All the wonderful things dogs do for humans is one recurring theme of this website.

All the terrible things humans do to dogs is another.

ohmidog! — as regular readers know — is not all fluffy, feel-good dog news all the time. We think it’s important not to turn a blind eye to animal abuse, in any of its forms, because only when the public fully knows what is going on can steps be taken to do something about it.

A case in point: Patrick, the starving New Jersey pit bull tossed down a trash chute at a high-rise apartment in Newark.

His reprehensible treatment, and subsequent resiliency, is not just tugging at the heartstrings of dog lovers everywhere, it’s uniting them to demand that those who abuse dogs be subject to punishments more in line with the ones received for violent crimes against humans.

If no one had seen those disturbing pictures of what Patrick looked like when he was taken in by Associated Humane Societies, there probably wouldn’t have been the outcry that has ensued. Publicity about his case has led not just to donations for his care, and that of dogs similarly abused, but to the sprouting of grassroots movements aimed at strenghtening animal abuse laws.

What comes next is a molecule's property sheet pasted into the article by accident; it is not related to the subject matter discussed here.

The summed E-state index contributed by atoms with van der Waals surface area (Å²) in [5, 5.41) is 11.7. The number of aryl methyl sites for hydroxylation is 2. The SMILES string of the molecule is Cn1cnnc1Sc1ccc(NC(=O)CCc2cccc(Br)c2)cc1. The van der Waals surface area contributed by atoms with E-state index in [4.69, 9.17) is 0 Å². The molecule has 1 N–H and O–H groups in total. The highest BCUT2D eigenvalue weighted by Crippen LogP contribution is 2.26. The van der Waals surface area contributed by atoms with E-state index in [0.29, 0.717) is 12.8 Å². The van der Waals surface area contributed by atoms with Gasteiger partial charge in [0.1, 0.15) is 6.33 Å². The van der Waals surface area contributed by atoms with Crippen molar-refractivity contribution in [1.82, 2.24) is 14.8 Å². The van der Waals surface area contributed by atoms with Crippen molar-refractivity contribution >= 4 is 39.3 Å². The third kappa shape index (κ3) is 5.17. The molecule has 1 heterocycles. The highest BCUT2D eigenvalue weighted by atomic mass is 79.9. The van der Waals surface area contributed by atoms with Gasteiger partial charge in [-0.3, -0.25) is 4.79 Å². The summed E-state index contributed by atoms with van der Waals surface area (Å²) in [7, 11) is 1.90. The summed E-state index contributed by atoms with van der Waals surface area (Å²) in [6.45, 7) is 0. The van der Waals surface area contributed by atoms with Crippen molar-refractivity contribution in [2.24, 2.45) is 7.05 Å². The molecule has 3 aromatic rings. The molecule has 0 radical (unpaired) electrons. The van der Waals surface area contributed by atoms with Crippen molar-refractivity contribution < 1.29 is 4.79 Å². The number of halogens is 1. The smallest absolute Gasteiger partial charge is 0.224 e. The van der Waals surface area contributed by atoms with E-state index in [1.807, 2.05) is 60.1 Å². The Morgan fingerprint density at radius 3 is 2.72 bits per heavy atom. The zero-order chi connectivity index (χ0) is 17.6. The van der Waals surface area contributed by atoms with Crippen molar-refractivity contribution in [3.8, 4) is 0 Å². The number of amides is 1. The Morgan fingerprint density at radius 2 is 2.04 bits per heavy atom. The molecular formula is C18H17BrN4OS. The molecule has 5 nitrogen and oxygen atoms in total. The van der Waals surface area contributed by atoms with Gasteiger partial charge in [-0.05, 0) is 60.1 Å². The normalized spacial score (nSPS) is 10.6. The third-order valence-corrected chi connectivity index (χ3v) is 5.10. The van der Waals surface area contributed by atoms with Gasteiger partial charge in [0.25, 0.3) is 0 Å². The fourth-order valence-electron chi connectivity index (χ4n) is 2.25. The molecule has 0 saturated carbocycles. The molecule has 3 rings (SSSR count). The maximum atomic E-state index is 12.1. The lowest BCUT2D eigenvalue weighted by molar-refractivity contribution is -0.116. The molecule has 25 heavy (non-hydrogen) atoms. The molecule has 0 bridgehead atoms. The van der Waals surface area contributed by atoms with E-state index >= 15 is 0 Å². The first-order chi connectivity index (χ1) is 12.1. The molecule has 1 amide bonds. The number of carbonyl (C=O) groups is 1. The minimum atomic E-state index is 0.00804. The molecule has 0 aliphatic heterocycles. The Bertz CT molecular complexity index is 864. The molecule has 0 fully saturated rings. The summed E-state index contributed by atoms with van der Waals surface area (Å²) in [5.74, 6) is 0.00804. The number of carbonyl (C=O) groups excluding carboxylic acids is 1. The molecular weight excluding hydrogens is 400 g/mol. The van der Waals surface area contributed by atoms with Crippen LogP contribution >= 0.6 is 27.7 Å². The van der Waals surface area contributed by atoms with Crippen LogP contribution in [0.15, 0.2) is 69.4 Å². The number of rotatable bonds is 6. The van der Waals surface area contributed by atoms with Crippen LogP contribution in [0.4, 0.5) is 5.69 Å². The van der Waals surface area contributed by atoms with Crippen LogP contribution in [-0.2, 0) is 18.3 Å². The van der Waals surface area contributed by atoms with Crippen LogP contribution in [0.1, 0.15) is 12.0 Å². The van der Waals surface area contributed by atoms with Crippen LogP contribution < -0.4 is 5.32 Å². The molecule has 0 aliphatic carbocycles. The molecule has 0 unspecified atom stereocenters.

Patrick’s story, amid signs he’s continuing to recover, appears headed for a happy ending.

There was one in North Carolina this week that didn’t:

A female retriever mix, believed to be about 4 years old, was found wandering in the 6500 block of Lake Brandt Road in Greensboro on Tuesday after apparently being scalded with boiling water.

She was wearing a collar and a rabies tag, but the numbers could not be read, according to Marsha Williams, the animal shelter’s director. The nameless dog was responsive when she arrived at the animal shelter, but she was emaciated and suffering third-degree burns on her face, ears and legs. She died 30 minutes later.